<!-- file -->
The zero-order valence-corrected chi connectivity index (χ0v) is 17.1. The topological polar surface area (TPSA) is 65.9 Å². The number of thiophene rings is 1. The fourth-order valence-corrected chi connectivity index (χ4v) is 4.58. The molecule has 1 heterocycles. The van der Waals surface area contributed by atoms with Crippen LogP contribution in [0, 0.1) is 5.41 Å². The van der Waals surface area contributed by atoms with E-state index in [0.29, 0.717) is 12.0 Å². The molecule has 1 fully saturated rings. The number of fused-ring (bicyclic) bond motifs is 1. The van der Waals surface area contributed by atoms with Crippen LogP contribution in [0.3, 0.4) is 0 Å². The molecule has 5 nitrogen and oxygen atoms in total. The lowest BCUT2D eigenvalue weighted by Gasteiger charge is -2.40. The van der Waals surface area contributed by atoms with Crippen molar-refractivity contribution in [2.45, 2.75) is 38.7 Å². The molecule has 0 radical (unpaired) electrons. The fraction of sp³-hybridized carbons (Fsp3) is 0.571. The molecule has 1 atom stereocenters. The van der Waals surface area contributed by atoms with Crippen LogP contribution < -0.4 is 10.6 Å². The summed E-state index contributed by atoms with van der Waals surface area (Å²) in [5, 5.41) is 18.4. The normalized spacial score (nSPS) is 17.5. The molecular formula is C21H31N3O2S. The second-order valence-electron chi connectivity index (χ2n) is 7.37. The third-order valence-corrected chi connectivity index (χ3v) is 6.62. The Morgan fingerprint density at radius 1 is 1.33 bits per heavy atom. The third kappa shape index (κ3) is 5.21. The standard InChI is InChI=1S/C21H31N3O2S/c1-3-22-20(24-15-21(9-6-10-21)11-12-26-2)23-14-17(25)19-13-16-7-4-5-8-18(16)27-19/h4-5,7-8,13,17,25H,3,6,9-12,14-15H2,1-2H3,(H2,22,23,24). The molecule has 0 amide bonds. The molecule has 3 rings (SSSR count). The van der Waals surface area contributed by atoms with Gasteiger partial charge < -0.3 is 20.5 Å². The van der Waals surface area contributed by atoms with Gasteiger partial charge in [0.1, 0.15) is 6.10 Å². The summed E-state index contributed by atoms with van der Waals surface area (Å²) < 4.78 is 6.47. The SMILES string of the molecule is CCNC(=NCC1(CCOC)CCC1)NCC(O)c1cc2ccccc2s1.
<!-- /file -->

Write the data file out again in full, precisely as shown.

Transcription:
The zero-order valence-corrected chi connectivity index (χ0v) is 17.1. The topological polar surface area (TPSA) is 65.9 Å². The number of thiophene rings is 1. The fourth-order valence-corrected chi connectivity index (χ4v) is 4.58. The molecule has 1 heterocycles. The van der Waals surface area contributed by atoms with Crippen LogP contribution in [0, 0.1) is 5.41 Å². The van der Waals surface area contributed by atoms with E-state index in [0.29, 0.717) is 12.0 Å². The molecule has 1 fully saturated rings. The number of fused-ring (bicyclic) bond motifs is 1. The van der Waals surface area contributed by atoms with Crippen LogP contribution in [0.3, 0.4) is 0 Å². The molecule has 5 nitrogen and oxygen atoms in total. The lowest BCUT2D eigenvalue weighted by Gasteiger charge is -2.40. The van der Waals surface area contributed by atoms with Crippen molar-refractivity contribution in [2.45, 2.75) is 38.7 Å². The molecule has 0 radical (unpaired) electrons. The fraction of sp³-hybridized carbons (Fsp3) is 0.571. The molecule has 1 atom stereocenters. The van der Waals surface area contributed by atoms with Crippen LogP contribution < -0.4 is 10.6 Å². The summed E-state index contributed by atoms with van der Waals surface area (Å²) in [5, 5.41) is 18.4. The normalized spacial score (nSPS) is 17.5. The molecular formula is C21H31N3O2S. The second-order valence-electron chi connectivity index (χ2n) is 7.37. The third-order valence-corrected chi connectivity index (χ3v) is 6.62. The Morgan fingerprint density at radius 1 is 1.33 bits per heavy atom. The third kappa shape index (κ3) is 5.21. The standard InChI is InChI=1S/C21H31N3O2S/c1-3-22-20(24-15-21(9-6-10-21)11-12-26-2)23-14-17(25)19-13-16-7-4-5-8-18(16)27-19/h4-5,7-8,13,17,25H,3,6,9-12,14-15H2,1-2H3,(H2,22,23,24). The molecule has 0 amide bonds. The molecule has 3 rings (SSSR count). The van der Waals surface area contributed by atoms with Gasteiger partial charge < -0.3 is 20.5 Å². The van der Waals surface area contributed by atoms with Gasteiger partial charge in [0.1, 0.15) is 6.10 Å². The summed E-state index contributed by atoms with van der Waals surface area (Å²) < 4.78 is 6.47. The SMILES string of the molecule is CCNC(=NCC1(CCOC)CCC1)NCC(O)c1cc2ccccc2s1.